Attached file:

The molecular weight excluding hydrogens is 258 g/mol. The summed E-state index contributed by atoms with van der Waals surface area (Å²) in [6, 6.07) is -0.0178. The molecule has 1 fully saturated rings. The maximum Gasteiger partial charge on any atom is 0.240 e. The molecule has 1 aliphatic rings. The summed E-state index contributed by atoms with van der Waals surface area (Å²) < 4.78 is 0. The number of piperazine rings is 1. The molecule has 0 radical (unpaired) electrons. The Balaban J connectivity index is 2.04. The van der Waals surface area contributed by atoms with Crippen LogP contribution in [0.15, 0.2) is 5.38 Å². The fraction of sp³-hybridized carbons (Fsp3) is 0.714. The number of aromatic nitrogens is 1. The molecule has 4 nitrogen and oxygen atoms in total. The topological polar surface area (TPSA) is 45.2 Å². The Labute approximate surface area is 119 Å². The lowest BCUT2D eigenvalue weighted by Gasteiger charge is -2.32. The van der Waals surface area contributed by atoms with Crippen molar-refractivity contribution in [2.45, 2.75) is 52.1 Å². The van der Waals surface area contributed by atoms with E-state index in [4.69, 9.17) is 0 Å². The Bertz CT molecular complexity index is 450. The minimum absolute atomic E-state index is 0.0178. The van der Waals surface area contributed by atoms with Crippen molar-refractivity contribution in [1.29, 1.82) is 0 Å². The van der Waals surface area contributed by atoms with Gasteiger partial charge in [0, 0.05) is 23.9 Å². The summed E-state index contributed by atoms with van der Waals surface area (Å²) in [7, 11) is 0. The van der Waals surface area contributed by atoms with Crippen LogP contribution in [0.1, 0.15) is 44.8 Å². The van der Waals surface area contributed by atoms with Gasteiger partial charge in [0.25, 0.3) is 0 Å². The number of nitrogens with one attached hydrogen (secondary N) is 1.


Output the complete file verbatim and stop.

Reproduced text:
The molecular weight excluding hydrogens is 258 g/mol. The summed E-state index contributed by atoms with van der Waals surface area (Å²) in [6, 6.07) is -0.0178. The molecule has 1 fully saturated rings. The maximum Gasteiger partial charge on any atom is 0.240 e. The molecule has 1 aliphatic rings. The summed E-state index contributed by atoms with van der Waals surface area (Å²) < 4.78 is 0. The number of piperazine rings is 1. The molecule has 0 radical (unpaired) electrons. The Balaban J connectivity index is 2.04. The van der Waals surface area contributed by atoms with Crippen LogP contribution in [0.15, 0.2) is 5.38 Å². The fraction of sp³-hybridized carbons (Fsp3) is 0.714. The number of aromatic nitrogens is 1. The molecule has 4 nitrogen and oxygen atoms in total. The topological polar surface area (TPSA) is 45.2 Å². The Labute approximate surface area is 119 Å². The lowest BCUT2D eigenvalue weighted by Gasteiger charge is -2.32. The van der Waals surface area contributed by atoms with Crippen molar-refractivity contribution in [2.45, 2.75) is 52.1 Å². The van der Waals surface area contributed by atoms with E-state index in [4.69, 9.17) is 0 Å². The Bertz CT molecular complexity index is 450. The minimum absolute atomic E-state index is 0.0178. The van der Waals surface area contributed by atoms with Crippen molar-refractivity contribution in [1.29, 1.82) is 0 Å². The van der Waals surface area contributed by atoms with Gasteiger partial charge in [0, 0.05) is 23.9 Å². The summed E-state index contributed by atoms with van der Waals surface area (Å²) in [7, 11) is 0. The van der Waals surface area contributed by atoms with Crippen LogP contribution in [0.1, 0.15) is 44.8 Å². The van der Waals surface area contributed by atoms with Gasteiger partial charge in [0.25, 0.3) is 0 Å². The number of nitrogens with one attached hydrogen (secondary N) is 1.